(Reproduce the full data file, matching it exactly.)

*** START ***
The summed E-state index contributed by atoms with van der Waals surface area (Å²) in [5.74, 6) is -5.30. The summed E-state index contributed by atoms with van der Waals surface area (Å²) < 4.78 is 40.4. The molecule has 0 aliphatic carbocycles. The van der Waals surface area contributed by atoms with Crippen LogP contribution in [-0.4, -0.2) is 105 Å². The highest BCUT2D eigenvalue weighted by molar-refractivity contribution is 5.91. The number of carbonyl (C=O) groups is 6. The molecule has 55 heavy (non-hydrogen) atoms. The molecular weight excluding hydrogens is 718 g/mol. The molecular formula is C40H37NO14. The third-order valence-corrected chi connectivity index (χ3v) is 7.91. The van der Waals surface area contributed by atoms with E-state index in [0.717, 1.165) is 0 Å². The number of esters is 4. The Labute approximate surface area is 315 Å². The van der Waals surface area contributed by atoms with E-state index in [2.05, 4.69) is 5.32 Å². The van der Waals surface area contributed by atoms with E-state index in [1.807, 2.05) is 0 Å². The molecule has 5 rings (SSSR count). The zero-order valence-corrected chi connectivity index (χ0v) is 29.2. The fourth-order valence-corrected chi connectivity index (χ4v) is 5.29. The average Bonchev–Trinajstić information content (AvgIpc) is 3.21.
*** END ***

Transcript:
The summed E-state index contributed by atoms with van der Waals surface area (Å²) in [5.74, 6) is -5.30. The summed E-state index contributed by atoms with van der Waals surface area (Å²) < 4.78 is 40.4. The molecule has 0 aliphatic carbocycles. The van der Waals surface area contributed by atoms with Crippen LogP contribution in [-0.4, -0.2) is 105 Å². The highest BCUT2D eigenvalue weighted by molar-refractivity contribution is 5.91. The number of carbonyl (C=O) groups is 6. The molecule has 55 heavy (non-hydrogen) atoms. The molecular weight excluding hydrogens is 718 g/mol. The molecular formula is C40H37NO14. The third-order valence-corrected chi connectivity index (χ3v) is 7.91. The van der Waals surface area contributed by atoms with E-state index in [0.717, 1.165) is 0 Å². The number of esters is 4. The Labute approximate surface area is 315 Å². The van der Waals surface area contributed by atoms with E-state index in [2.05, 4.69) is 5.32 Å². The van der Waals surface area contributed by atoms with E-state index in [1.807, 2.05) is 0 Å². The molecule has 5 rings (SSSR count). The zero-order valence-corrected chi connectivity index (χ0v) is 29.2. The fourth-order valence-corrected chi connectivity index (χ4v) is 5.29. The average Bonchev–Trinajstić information content (AvgIpc) is 3.21.